By the time we got downtown, our portals out west were under attack. We did our best to defend them from across town. Luckily, other Enlightened members had reinforced our portals and were still on site. We decided to focus on the massive blue fortress in front of us, so we parked at the courthouse and started our attack.
Ingress took you to places you knew you shouldn’t be: the employee courtyard of the courthouse, the rooftop garden of the huge banking building, the yard of the tired old train station. That was half the fun. Even though we weren’t doing anything wrong, straining to get as close to the Public Library as possible at 2 a.m. sure looked suspicious. We got the fringes of downtown without being arrested or attacked, though. Then it was time for the Old Market.
The Old Market is old. Almost everything on the block is historic, so almost everything on the block is a portal. They were all blue. We worked our way slowly down the street, leaving every 20 minutes to recharge our in-game energy. We had almost done it! Omaha was almost green! Then we started to get the notifications. A Resistance member had made their way downtown. We watched our beautiful work turn blue on the map before our very eyes. We were both low on items, so we had to retreat.
We walked over a few streets to grab more items. I was pretty well stocked on weak weapons, but they wouldn’t do much against strong portals. The intruders must’ve ran out of items or energy or time because they left things a mess. Many of our downtown portals were damaged, but still up. They left portals unclaimed. We could still do it. The Old Market’s main street took us over an hour to turn green, but, boy, did it feel good. Almost every portal in the city was green, but there was one big one left.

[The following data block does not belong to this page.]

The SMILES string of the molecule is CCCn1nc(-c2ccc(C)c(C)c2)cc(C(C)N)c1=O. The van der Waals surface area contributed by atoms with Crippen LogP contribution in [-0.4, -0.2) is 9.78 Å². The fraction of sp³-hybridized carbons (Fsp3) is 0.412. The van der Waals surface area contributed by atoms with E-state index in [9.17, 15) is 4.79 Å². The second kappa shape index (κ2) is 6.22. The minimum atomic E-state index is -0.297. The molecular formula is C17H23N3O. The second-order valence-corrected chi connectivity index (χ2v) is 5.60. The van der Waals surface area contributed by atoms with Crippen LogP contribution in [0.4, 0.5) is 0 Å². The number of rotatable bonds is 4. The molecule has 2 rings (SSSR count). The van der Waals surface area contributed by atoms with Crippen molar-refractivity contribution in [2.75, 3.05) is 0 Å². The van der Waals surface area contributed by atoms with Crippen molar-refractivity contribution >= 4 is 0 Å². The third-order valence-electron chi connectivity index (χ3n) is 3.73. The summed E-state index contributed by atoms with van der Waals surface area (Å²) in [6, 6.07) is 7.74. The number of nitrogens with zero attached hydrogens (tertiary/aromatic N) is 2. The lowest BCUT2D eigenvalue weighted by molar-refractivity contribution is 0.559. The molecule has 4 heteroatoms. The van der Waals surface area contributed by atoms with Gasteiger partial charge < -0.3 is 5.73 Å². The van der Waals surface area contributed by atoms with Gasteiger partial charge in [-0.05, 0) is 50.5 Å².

The pedestrian bridge over the river.
The bridge was built as a symbol of friendship between our two cities and our two states, and I planned on taking control of it. It was obvious that many powerful Resistance members had a hand in creating this monster of a portal. It was linked all across Council Bluffs and even linked to the Google Data Center.
It was an epic battle. We attacked the portal, and it attacked back. We had to retreat a handful of times. But then, as the sun began to rise, we claimed that portal as our own. Players from around the city started to link portals to the bridge. Within minutes, Omaha, no, Nebraska was covered in a massive green field. I looked at my experience and noticed I’d hit Level 8. I had hit the level cap. I had beat the game.
I never played Ingress again.
I still get notifications from forgotten Google+ chats once in a while. The game has been out of beta for a long time now, and I still follow Ingress on Facebook. I’m due for a new phone this fall, and I’ll be sure to check reviews on GPS signal strength, but I don’t know if I’ll go back to Ingress. It was such a huge part of my life, but, since I left, I’ve filled that part of my life with other things. Still, I will be playing Pokémon Go at launch. I just hope it can give me even one memory as good as any I have from Ingress.
I want every Pokémon fan from every generation to download Pokémon Go and come outside. Let’s meet up. Let’s capture rare and powerful Pokémon when we go visit grandparents. Let’s ruin road trips with frequent stops. Let’s battle under the University clock tower. Let’s run our cars into the ground, get out, and walk. If you see me wandering around outside, glued to my phone, know that I’m not turned off to the world. I’m tuned in to a new world: The World of Pokémon Go. And I want you to join me.